After years of sitting and listening to competitive coaches, I am struck by their relationship with fun.  They will talk at length about offense, defense, discipline, and effort.... and a bit after the fact say, "and yeah, it needs to be fun."  Sometimes a shrug of the shoulder accompanies this afterthought.  Ultimately, a rather unconvincing advocacy for fun.  Coaches get regularly called to task by more politically correct sects for being out of touch and borderline abusive... and sometimes rightfully so.  Yet, not in this case, the shrug and "well sure I guess it's important," approach to fun is onto something.

There is a problem with fun.  It is the wrong word that creates the wrong idea... especially at more adult levels of competition (teenage years on).  Words matter.  They create cognitive schemas and shape behaviors.  Fun is the right idea, but the wrong mental message.

Fun sends a message of trivalness and purposeless living.  Fun, in the pleasurable sense, is hedonistic.  This is why it does not seem to sit right with many people who are engaged in competitive sport.  Fun is a lazy tropical vacation, not an early morning row on the river.  Fun is dinner with friends and a movie, not racing around a soccer pitch on a rainy afternoon.  The word "fun" occupies space in many minds that does not fit the emotion of striving on the playing field. 

So abandon the idea all together?  Certainly not.  Refine thinking and reword things a bit. 

At the foundation of play is "enjoyment."  An activity that engages interest and challenges the individual appropriately.  Mihaly Csikszentmihalyi, father of Flow, articulates this concept so well: "[competitive sport] that stretches one's ability is enjoyable;" "after an enjoyable event, we know that we have changed;" "enjoyment happens only as a result of unusual investments of attention." (Csikszentmihalyi and Csikszentmihalyi, 1998)  Enjoyment involves effort, both mental and physical.  It does not occur during trivial endeavors, but rather as part of a purpose driven life.  Effortful and purpose driven... sounds like sports.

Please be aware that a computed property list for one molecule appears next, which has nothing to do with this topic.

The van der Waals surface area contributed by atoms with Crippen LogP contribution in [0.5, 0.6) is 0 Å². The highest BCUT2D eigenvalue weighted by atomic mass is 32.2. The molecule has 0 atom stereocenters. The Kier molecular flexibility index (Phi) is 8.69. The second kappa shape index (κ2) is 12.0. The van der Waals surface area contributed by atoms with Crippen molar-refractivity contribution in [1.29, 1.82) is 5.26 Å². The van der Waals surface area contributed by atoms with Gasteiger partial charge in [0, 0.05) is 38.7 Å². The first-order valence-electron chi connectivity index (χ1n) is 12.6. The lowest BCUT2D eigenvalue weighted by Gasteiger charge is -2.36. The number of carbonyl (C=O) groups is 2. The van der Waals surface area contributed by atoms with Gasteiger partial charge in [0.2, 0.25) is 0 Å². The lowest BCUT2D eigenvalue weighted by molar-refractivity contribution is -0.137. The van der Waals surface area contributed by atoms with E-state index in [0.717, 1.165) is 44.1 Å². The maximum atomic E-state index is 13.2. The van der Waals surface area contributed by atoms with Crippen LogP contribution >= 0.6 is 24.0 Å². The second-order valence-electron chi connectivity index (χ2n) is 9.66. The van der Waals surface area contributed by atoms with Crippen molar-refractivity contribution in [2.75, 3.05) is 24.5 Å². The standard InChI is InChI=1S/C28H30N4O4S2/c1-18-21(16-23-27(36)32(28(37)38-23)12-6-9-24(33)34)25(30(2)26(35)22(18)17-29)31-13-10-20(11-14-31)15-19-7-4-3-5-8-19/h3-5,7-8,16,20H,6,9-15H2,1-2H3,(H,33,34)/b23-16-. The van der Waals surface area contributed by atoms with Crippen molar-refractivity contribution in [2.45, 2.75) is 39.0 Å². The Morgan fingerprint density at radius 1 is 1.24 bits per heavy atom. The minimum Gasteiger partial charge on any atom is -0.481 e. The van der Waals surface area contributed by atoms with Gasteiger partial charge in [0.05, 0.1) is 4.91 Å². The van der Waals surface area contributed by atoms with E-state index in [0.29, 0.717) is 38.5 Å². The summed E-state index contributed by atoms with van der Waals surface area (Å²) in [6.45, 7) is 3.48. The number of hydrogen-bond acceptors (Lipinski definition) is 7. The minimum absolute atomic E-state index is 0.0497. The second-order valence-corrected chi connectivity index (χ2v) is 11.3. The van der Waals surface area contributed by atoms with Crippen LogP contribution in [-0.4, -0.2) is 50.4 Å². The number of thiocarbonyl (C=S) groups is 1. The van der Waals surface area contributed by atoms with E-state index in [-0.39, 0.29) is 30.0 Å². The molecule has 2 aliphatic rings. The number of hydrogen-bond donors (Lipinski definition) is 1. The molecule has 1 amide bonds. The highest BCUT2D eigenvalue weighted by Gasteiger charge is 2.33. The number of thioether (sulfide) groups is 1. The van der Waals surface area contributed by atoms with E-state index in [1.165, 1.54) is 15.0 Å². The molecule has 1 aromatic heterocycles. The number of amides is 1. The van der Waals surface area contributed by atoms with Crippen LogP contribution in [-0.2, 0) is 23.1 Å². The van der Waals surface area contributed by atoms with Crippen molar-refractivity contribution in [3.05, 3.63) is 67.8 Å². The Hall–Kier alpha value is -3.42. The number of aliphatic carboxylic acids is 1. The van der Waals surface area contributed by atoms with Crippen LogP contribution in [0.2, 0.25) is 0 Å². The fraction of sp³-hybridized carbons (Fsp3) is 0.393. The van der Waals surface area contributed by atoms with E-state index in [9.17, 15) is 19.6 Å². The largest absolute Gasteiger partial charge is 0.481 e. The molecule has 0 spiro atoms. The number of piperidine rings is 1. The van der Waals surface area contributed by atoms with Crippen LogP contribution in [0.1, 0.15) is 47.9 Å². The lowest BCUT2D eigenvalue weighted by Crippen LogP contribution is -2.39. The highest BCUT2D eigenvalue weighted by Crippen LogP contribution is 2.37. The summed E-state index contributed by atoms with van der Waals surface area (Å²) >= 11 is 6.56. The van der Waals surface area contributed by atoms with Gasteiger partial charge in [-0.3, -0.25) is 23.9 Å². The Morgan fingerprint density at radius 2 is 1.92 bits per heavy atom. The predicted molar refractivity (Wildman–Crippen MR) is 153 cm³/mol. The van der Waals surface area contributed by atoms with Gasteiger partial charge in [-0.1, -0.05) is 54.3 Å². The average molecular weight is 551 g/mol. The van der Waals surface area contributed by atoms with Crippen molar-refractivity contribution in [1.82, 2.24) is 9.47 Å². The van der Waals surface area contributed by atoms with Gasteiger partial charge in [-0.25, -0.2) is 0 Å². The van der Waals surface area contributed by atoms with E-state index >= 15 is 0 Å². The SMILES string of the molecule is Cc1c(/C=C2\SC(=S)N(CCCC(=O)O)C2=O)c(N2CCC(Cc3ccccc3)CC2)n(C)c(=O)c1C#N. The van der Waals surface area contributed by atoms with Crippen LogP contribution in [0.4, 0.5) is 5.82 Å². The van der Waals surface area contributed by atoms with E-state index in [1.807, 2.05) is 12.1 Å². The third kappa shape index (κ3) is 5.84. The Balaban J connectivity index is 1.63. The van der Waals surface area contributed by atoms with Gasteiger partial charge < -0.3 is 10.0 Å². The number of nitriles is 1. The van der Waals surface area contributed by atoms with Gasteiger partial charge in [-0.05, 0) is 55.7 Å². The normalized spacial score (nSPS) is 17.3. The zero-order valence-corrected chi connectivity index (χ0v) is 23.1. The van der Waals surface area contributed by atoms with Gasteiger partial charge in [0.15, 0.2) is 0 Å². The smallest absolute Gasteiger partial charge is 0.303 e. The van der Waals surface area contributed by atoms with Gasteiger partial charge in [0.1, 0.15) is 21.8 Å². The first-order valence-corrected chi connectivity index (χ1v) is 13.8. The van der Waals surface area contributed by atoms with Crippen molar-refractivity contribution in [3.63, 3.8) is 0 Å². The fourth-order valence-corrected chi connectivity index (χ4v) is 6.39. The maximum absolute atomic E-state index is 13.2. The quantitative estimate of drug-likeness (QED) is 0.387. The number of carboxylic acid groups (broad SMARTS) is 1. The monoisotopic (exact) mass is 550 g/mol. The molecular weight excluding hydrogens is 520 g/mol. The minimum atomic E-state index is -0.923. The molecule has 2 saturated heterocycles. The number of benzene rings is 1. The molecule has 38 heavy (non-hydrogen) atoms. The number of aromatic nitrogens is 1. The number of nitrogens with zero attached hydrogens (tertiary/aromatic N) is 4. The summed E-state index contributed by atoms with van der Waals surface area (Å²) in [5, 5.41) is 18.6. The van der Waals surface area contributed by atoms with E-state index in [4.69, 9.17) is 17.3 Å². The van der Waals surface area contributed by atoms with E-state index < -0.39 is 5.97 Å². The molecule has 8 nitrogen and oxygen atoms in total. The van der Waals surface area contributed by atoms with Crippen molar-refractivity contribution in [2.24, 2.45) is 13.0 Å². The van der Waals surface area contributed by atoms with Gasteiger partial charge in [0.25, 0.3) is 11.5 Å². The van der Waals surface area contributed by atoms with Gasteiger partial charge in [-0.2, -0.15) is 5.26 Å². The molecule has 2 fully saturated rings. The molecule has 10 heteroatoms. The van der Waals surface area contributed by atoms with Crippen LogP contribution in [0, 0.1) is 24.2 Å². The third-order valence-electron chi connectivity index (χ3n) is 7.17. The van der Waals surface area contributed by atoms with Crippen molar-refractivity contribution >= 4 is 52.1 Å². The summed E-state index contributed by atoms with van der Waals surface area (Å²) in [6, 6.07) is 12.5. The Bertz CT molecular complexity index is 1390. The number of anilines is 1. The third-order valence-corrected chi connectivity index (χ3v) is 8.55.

Sport at all levels ought to be enjoyable.  This comes from embracing the many challenges of competition.  It also comes from abandoning the juvenille concept of fun.  The youngest athletes get enjoyment - they experiment with new techniques, they dare opponents to strike them out, they relish the brisk fall afternoons of play, and they strive with healthy grimaces on their faces.  To a casual observer, it would look like they are having fun... sure maybe, but truly they have mastered the enjoyment necessary for success at all stages and ages of sport.


Csikszentmihalyi, M. and Csikszentmihalyi, I. S., eds. (1988). Optimal Experience: Psychological studies of flow in consciousness, Cambridge: Cambridge University Press.

The Sporting Life

Developing competitors, coaches, and sports communities
Adam Naylor, EdD, CC-AASP

Dr. Adam Naylor leads Telos SPC and is a Clinical Assistant Professor of Sport Psychology at Boston University’s School of Education.

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